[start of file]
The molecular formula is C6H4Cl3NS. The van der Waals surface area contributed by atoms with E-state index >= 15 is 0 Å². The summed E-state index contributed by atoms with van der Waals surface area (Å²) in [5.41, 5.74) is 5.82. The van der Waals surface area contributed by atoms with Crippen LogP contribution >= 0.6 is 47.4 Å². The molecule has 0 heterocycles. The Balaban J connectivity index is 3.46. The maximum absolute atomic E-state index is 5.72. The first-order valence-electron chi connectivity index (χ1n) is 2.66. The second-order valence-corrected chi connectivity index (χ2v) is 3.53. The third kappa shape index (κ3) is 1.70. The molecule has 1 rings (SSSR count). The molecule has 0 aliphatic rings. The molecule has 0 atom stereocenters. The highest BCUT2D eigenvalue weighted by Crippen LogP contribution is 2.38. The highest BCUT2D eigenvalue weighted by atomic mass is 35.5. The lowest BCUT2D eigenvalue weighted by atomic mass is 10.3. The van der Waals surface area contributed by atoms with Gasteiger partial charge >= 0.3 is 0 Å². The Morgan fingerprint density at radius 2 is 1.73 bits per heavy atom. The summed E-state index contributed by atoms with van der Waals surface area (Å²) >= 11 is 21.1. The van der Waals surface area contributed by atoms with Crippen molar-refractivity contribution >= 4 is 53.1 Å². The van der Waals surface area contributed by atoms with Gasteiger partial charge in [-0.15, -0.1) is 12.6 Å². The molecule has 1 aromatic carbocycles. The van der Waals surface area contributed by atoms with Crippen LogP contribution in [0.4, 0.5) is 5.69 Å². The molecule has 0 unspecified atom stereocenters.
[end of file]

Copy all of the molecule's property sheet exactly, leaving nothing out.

The molecular formula is C6H4Cl3NS. The van der Waals surface area contributed by atoms with E-state index >= 15 is 0 Å². The summed E-state index contributed by atoms with van der Waals surface area (Å²) in [5.41, 5.74) is 5.82. The van der Waals surface area contributed by atoms with Crippen LogP contribution >= 0.6 is 47.4 Å². The molecule has 0 heterocycles. The Balaban J connectivity index is 3.46. The maximum absolute atomic E-state index is 5.72. The first-order valence-electron chi connectivity index (χ1n) is 2.66. The second-order valence-corrected chi connectivity index (χ2v) is 3.53. The third kappa shape index (κ3) is 1.70. The molecule has 1 rings (SSSR count). The molecule has 0 aliphatic rings. The molecule has 0 atom stereocenters. The highest BCUT2D eigenvalue weighted by Crippen LogP contribution is 2.38. The highest BCUT2D eigenvalue weighted by atomic mass is 35.5. The lowest BCUT2D eigenvalue weighted by atomic mass is 10.3. The van der Waals surface area contributed by atoms with Gasteiger partial charge >= 0.3 is 0 Å². The Morgan fingerprint density at radius 2 is 1.73 bits per heavy atom. The summed E-state index contributed by atoms with van der Waals surface area (Å²) >= 11 is 21.1. The van der Waals surface area contributed by atoms with Crippen molar-refractivity contribution >= 4 is 53.1 Å². The van der Waals surface area contributed by atoms with Gasteiger partial charge in [-0.15, -0.1) is 12.6 Å². The molecule has 1 aromatic carbocycles. The van der Waals surface area contributed by atoms with Crippen LogP contribution in [0.4, 0.5) is 5.69 Å². The molecule has 0 unspecified atom stereocenters.